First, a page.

Newcomer Alex Tanguay realizes he’s not going to have a performance like this every night. He’s he’s just trying to come in and help his team.
And help his team he did.
Tanguay exploded out of the starting blocks last night, picking up a goal and three assists in his second career game as a member of the Montreal Canadiens, on a night when the Habs blasted the Toronto Maple Leafs 6-1 at the Air Canada Centre.
“I’m just coming in and trying to help the team. This is my second game….I’m trying to get to know the other guys I’m playing with, but it’s been fun.”
Fun for Tanguay, fun for his linemates, fun for the rest of the Canadiens, not so much fun for the Leafs. Not when you count Mikhail Grabovski among your best players.
Tanguay and his linesmates, team captain Saku Koivu and Guillaume Latendresse, were all over the ice and all over the scoresheet last night. Koivu had three assists, while Latendresse had a goal and two assists. Latendresse certainly made a strong early case as to why he deserves to play on the same line with a couple of crafty veterans like Koivu and Tanguay.
Despite the offensive exploits of that line, the real scoring hero was Sergei Kostitsyn, who collected two goals and one assist, and had a number of glorious opportunities to pick up the hat trick. Kostitsyn has grabbed the early spotlight from big brother Andrei with an explosive start to the young season (he was one of the few bright spots in a listless opening-night 2-1 shootout loss in Buffalo.) And while Sergei shines, Andrei and the rest of his linemates, Alex Kovalev and Tomas Plekanec, are still looking for their sea legs, although Plekanec did pick up an assist on a goal by Kovalev, the second goal of the game on Vesa Tokala, who gave way to Curtis Joseph after 40 minutes.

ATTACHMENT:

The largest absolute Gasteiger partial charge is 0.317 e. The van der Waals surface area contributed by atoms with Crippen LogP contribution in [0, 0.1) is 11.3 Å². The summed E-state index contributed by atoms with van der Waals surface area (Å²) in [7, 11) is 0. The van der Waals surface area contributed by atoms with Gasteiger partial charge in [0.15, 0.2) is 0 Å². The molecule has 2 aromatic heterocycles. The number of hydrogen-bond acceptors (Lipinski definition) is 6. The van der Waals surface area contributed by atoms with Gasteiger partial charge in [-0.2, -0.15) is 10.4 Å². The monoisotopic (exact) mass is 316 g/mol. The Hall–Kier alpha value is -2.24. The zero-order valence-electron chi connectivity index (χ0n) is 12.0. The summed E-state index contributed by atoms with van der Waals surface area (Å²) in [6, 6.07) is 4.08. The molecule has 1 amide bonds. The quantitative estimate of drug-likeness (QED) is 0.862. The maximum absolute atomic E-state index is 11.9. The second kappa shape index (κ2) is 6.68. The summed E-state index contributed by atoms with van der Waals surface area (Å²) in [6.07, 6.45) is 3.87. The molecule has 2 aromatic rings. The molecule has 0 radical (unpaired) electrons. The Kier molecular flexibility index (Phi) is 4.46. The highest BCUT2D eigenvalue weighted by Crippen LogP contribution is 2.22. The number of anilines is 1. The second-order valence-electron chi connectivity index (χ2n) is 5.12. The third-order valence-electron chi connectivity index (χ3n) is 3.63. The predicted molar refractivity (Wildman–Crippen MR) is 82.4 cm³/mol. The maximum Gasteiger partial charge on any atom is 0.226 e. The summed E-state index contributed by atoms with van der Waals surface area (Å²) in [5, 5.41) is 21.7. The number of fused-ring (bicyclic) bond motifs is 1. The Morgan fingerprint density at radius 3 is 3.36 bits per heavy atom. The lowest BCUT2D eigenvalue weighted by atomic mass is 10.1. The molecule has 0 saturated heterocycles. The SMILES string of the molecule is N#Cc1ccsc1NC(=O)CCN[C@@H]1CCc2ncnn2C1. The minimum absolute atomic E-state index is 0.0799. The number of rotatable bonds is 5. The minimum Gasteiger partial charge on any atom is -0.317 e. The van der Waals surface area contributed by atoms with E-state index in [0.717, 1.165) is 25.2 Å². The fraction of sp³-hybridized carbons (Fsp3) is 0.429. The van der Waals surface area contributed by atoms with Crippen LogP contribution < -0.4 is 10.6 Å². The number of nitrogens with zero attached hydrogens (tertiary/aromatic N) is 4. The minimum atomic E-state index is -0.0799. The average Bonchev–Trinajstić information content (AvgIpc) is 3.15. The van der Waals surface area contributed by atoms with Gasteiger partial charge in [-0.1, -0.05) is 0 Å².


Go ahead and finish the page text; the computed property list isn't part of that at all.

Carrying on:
By that time, the Canadiens had built up a 6-1 lead, thanks to a four-goal explosion in the second period that featured three power-play goals. In fact, it was 6-1 Montreal with this one barely 30 minutes old.
“We had a better effort,” said head coach Guy Carbonneau when this one was over. “Timing was a lot better. Our power play kept getting chances, and they went in tonight.”
Now, as Alex Tanguay will tell you, one game does not a season make. But Habs fans can not help but drool over the prospects of following a Canadiens team this Centennial season that has the potential to beat any given team on any given night with three evenly balanced scoring lines. Mind you, last night’s win came over an American Hockey League club disguised as the Toronto Maple Leafs. Tomorrow night’s game in Philadelphia against the Flyers promises to be a much tougher assignment.